As the baseball dove drastically down through the strike zone, Longoria made a feeble attempt to make contact. The force of Longoria's misplaced swing spun him around in the batter's box and the rookie struggled to control his bat, losing his grip and dropping the lumber to the dirt around home plate.
Longoria retreated to the visitors' dugout at Rogers Centre, following a strikeout that served as a fitting summation of a dazzling evening for Marcum. The Toronto starter maintained his early-season dominance, leading the Blue Jays to a 6-2 victory -- the club's sixth win in their past seven games.
Mixed within Marcum's 8 2/3 innings were nine strikeouts, upping his team-leading total to 44 -- a figure that currently is tied for the second-most among American League starters. Marcum was asked if he considered himself to be a strikeout pitcher, and that produced a smile and a chuckle from the 26-year-old right-hander.
"Absolutely not," he said with a laugh. "I don't know what's going on. I have no idea. It's just locating pitches or just keeping them off balance and keeping them guessing."
Marcum (4-2) has certainly been sharp in that regard in the season's early goings for the Blue Jays (17-18). The pitcher doesn't boast an overpowering fastball, but his style has helped him fashion a tidy 2.59 ERA through seven outings this year. On Wednesday, Marcum limited the Rays to one hit through the first eight innings.
Each of Marcum's nine strikeouts -- tied for his highest total this season -- came within those first eight frames. During one stretch between the first and second innings, Marcum fanned four Tampa Bay hitters in a row. Over his past two starts, Marcum has compiled 18 strikeouts across a span of 15 1/3 innings.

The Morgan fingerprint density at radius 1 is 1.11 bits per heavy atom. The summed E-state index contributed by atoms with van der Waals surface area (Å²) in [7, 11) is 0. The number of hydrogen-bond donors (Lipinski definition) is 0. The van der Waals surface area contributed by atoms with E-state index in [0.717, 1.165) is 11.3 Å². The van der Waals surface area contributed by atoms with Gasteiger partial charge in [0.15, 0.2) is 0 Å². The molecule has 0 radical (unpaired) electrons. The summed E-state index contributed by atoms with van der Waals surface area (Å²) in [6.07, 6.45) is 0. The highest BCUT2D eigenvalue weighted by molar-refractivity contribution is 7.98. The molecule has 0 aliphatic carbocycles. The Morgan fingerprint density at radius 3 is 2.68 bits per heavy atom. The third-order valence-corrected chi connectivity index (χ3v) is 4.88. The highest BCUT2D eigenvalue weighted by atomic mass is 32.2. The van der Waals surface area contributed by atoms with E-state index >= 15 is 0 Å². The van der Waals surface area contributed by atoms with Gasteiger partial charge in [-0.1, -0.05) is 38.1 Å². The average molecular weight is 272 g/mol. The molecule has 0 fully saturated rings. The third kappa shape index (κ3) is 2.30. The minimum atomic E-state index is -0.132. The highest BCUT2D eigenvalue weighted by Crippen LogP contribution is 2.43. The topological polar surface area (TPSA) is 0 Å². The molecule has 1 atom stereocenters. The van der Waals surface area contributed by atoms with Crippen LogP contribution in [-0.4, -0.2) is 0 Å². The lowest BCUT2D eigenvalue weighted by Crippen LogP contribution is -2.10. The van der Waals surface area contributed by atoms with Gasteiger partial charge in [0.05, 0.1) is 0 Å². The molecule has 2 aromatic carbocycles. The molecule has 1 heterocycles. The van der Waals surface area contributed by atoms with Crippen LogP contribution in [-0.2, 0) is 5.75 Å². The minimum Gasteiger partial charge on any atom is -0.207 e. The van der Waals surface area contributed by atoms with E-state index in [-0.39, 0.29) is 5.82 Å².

"He was dominating tonight," Jays manager John Gibbons said. "But, you know what? I can't really say that it surprises me anymore. He goes out there and gives you some kind of effort every night."
"He can throw anything at any time," he added later. "He keeps guys off balance and he can pick the plate apart. His changeup is a strikeout pitch for him, too. A lot of guys have won in this game without overpowering stuff."
Since entering Toronto's rotation last May, all Marcum has done is post a 15-6 record with 11 starts that contained six shutout innings to begin the outing. Against the Rays, Marcum relied less on his curveball and slider, turning more often to his fastball, cutter and changeup to hold the Rays (17-16) in check until the ninth inning.
By that time, Toronto had established a 6-0 lead -- powered by a five-run outburst against the Rays' bullpen in the eighth inning. That offensive eruption was highlighted by a two-run homer off the bat of Jays third baseman Scott Rolen, whose blast helped Toronto overcome a strong showing by Tampa Bay's Matt Garza.
Garza (1-1) matched zeros with Marcum for six innings before finally flinching. With one out in the seventh, the Jays put runners on first and second base for Marco Scutaro, who drilled an offering from Garza into left field to score Aaron Hill, putting Toronto ahead, 1-0.
"I was very excited," said Marcum, referring to Scutaro's hit. "It kind of gets a little frustrating going out there in the sixth and seventh inning and it's still 0-0. It's nice to get a little breathing room."
Following Garza's exit, Toronto poured on five more runs in the eighth, convincing Gibbons to let Marcum attempt a complete game. The pitcher came within one out of doing just that, but Tampa Bay collected three straight hits in the ninth inning to plate a pair of runs.
After the Rays received a two-run double from B.J. Upton in the ninth, narrowing Toronto's lead to 6-2, Gibbons turned to reliever Scott Downs. The left-hander promptly struck out Tampa Bay's Carlos Pena to end the game -- an outing Marcum wished he could've completed.
"I think that's the first time Gibby's sent me out for the ninth," Marcum said. "I was excited to go back out there and the fans were behind me. I just wish we could've got it done for them. But, Downsy came in and did what he's supposed to do."
Jordan Bastian is a reporter for MLB.com. This story was not subject to the approval of Major League Baseball or its clubs.